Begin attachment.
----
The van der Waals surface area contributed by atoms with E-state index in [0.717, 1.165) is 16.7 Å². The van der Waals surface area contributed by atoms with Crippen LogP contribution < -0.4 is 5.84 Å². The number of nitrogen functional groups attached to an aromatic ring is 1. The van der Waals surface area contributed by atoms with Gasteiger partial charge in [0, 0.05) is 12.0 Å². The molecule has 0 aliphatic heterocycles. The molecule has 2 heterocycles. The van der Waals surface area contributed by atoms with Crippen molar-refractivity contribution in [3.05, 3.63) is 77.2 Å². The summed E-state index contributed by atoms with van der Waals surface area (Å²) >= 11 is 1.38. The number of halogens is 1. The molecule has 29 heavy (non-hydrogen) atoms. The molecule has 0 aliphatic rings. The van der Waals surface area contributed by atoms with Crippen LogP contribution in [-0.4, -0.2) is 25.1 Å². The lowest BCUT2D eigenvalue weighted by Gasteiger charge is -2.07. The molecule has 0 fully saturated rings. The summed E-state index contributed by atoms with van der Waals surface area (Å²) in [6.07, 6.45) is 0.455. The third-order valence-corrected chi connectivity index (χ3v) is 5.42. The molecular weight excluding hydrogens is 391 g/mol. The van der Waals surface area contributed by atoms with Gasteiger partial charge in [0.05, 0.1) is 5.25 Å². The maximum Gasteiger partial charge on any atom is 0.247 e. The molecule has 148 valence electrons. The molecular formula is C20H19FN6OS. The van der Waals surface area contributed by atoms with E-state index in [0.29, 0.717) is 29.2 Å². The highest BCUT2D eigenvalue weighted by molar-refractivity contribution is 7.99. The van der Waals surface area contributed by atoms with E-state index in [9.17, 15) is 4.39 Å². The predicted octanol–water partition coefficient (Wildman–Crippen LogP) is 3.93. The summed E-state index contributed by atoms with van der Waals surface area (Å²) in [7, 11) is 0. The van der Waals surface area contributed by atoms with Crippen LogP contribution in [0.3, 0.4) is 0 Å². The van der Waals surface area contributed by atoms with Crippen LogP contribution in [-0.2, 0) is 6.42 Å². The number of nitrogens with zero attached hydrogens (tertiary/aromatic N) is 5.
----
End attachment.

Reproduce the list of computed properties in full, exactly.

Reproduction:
The van der Waals surface area contributed by atoms with E-state index in [0.717, 1.165) is 16.7 Å². The van der Waals surface area contributed by atoms with Crippen LogP contribution < -0.4 is 5.84 Å². The number of nitrogen functional groups attached to an aromatic ring is 1. The van der Waals surface area contributed by atoms with Gasteiger partial charge in [0, 0.05) is 12.0 Å². The molecule has 0 aliphatic heterocycles. The molecule has 2 heterocycles. The van der Waals surface area contributed by atoms with Crippen molar-refractivity contribution in [3.05, 3.63) is 77.2 Å². The summed E-state index contributed by atoms with van der Waals surface area (Å²) >= 11 is 1.38. The number of halogens is 1. The molecule has 29 heavy (non-hydrogen) atoms. The molecule has 0 aliphatic rings. The van der Waals surface area contributed by atoms with Crippen LogP contribution in [-0.4, -0.2) is 25.1 Å². The lowest BCUT2D eigenvalue weighted by Gasteiger charge is -2.07. The molecule has 0 fully saturated rings. The summed E-state index contributed by atoms with van der Waals surface area (Å²) in [6.07, 6.45) is 0.455. The third-order valence-corrected chi connectivity index (χ3v) is 5.42. The molecular weight excluding hydrogens is 391 g/mol. The van der Waals surface area contributed by atoms with Gasteiger partial charge in [0.05, 0.1) is 5.25 Å². The maximum Gasteiger partial charge on any atom is 0.247 e. The molecule has 148 valence electrons. The molecular formula is C20H19FN6OS. The van der Waals surface area contributed by atoms with E-state index in [0.29, 0.717) is 29.2 Å². The highest BCUT2D eigenvalue weighted by molar-refractivity contribution is 7.99. The van der Waals surface area contributed by atoms with E-state index in [9.17, 15) is 4.39 Å². The predicted octanol–water partition coefficient (Wildman–Crippen LogP) is 3.93. The summed E-state index contributed by atoms with van der Waals surface area (Å²) in [7, 11) is 0. The van der Waals surface area contributed by atoms with Crippen LogP contribution in [0.3, 0.4) is 0 Å². The van der Waals surface area contributed by atoms with Crippen LogP contribution in [-0.2, 0) is 6.42 Å². The number of nitrogens with zero attached hydrogens (tertiary/aromatic N) is 5.